Culture - NOMINEE: John-David Richardson
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In Family Bible, I am looking at the historical construction of the term “white trash”. By creating a narrative using a combination of portraiture, still life, and landscapes I confront my own family history. Patriarchal and misogynistic undertones provided a false idea of structure and stability that controlled our family dynamic through oppression, prescribed gender roles, and familial expectations. Through images I reference the despair that consumes the lower class, and how upward mobility can often seem impossible.
As I grow older, the memories of my youth become harder to accept. I have become aware of how a child’s mind is unable to grasp the complexities of trauma. I find myself piecing together memories to somehow make right of what was wrong. Violence, neglect, and distrust provide the foundation for those memories. I’m attempting to understand the actions of my family and the events of my past by bringing them back to the surface. Making this work has given me a deep sense of disloyalty to my family and my people. Where I come from, we don’t discuss what it means to be white trash, for fear that the acknowledgement will lead to a shame we can’t discard.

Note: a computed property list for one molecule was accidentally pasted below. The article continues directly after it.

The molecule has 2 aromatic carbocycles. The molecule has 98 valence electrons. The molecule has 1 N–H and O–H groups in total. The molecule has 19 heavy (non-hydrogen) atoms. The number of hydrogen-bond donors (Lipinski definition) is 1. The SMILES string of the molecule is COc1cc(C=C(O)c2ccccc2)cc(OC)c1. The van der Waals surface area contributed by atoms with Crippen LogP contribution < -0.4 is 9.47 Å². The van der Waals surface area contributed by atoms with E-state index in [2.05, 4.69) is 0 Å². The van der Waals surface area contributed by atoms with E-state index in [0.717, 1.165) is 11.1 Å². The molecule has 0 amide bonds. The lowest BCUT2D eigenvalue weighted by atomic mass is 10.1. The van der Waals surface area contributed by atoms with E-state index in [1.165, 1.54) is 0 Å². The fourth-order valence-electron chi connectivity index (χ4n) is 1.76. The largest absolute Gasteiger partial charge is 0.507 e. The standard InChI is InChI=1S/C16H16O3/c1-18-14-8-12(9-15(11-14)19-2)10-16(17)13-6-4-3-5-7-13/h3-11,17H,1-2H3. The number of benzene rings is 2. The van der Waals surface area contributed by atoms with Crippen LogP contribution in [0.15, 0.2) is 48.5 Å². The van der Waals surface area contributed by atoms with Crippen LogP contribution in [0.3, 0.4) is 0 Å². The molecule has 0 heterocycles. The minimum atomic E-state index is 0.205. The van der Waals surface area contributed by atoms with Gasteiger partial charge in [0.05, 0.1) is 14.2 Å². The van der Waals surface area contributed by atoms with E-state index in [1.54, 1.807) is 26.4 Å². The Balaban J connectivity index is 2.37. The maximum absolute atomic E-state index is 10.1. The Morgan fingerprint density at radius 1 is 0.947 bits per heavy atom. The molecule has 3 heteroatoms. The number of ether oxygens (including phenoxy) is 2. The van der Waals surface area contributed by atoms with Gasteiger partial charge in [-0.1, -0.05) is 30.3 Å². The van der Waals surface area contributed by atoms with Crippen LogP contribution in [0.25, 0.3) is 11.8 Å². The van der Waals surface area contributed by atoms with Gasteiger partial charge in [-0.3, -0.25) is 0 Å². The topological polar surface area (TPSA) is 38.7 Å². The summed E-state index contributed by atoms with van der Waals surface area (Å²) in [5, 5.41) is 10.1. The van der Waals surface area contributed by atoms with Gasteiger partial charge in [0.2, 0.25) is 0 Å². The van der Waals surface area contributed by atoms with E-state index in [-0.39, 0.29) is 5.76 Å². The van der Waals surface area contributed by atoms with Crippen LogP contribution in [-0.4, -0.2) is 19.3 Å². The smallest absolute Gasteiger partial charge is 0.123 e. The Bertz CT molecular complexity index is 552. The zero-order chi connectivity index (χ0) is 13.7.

In my photographs, the intimacy and gaze of the subject confirms the photographers’ status as an insider. Markings on material and skin speak to the violence against family members and neglect of the home, while the tender touch of a young mother holding her child alludes to the possibility of something better that may never come.
Like the history passed down with the family Bible, the fear that the traits that plagued my family would be handed down to me has created persistent anxiety and resentment between my family and myself.
John-David Richardson (b.1990) is currently a 3rd year MFA candidate in Studio Art and Instructor of Record at the University of Nebraska-Lincoln, and holds a BFA in Photography from Northern Kentucky University. He is a recipient of the Edgren Tuition Fellowship, the Hixon-Lied Fellowship, and was awarded the 2016 SPE Student Award for Innovations in Imaging, through the Society for Photographic Education. His work has been exhibited both nationally and internationally, and investigates the societal construction of subcultures, specifically within lower class America.